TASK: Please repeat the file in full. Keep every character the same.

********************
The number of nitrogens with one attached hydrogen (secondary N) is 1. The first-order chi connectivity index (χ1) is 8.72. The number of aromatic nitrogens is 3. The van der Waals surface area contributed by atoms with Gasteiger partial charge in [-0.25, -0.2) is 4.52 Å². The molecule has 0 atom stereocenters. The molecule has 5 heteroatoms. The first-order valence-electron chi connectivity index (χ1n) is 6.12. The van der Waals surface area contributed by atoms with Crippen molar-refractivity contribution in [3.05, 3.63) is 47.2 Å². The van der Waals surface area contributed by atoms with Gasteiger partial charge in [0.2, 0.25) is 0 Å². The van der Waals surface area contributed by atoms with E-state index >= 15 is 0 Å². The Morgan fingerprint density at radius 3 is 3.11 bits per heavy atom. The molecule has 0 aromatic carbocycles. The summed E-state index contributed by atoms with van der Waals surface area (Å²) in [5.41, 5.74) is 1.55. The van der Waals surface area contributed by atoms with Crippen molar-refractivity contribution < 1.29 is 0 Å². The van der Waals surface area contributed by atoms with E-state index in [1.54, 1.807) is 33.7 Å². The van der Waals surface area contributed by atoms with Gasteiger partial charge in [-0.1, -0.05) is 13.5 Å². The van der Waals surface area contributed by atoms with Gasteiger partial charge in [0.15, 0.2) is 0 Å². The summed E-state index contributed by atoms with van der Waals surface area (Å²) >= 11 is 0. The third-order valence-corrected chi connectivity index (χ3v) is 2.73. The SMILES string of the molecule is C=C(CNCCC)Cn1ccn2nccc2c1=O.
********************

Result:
The number of nitrogens with one attached hydrogen (secondary N) is 1. The first-order chi connectivity index (χ1) is 8.72. The number of aromatic nitrogens is 3. The van der Waals surface area contributed by atoms with Gasteiger partial charge in [-0.25, -0.2) is 4.52 Å². The molecule has 0 atom stereocenters. The molecule has 5 heteroatoms. The first-order valence-electron chi connectivity index (χ1n) is 6.12. The van der Waals surface area contributed by atoms with Crippen molar-refractivity contribution in [3.05, 3.63) is 47.2 Å². The van der Waals surface area contributed by atoms with Gasteiger partial charge in [0.2, 0.25) is 0 Å². The van der Waals surface area contributed by atoms with E-state index >= 15 is 0 Å². The Morgan fingerprint density at radius 3 is 3.11 bits per heavy atom. The molecule has 0 aromatic carbocycles. The summed E-state index contributed by atoms with van der Waals surface area (Å²) in [5.41, 5.74) is 1.55. The van der Waals surface area contributed by atoms with Crippen molar-refractivity contribution < 1.29 is 0 Å². The van der Waals surface area contributed by atoms with E-state index in [1.54, 1.807) is 33.7 Å². The van der Waals surface area contributed by atoms with Gasteiger partial charge in [-0.1, -0.05) is 13.5 Å². The van der Waals surface area contributed by atoms with Gasteiger partial charge in [0.15, 0.2) is 0 Å². The summed E-state index contributed by atoms with van der Waals surface area (Å²) >= 11 is 0. The third-order valence-corrected chi connectivity index (χ3v) is 2.73. The SMILES string of the molecule is C=C(CNCCC)Cn1ccn2nccc2c1=O.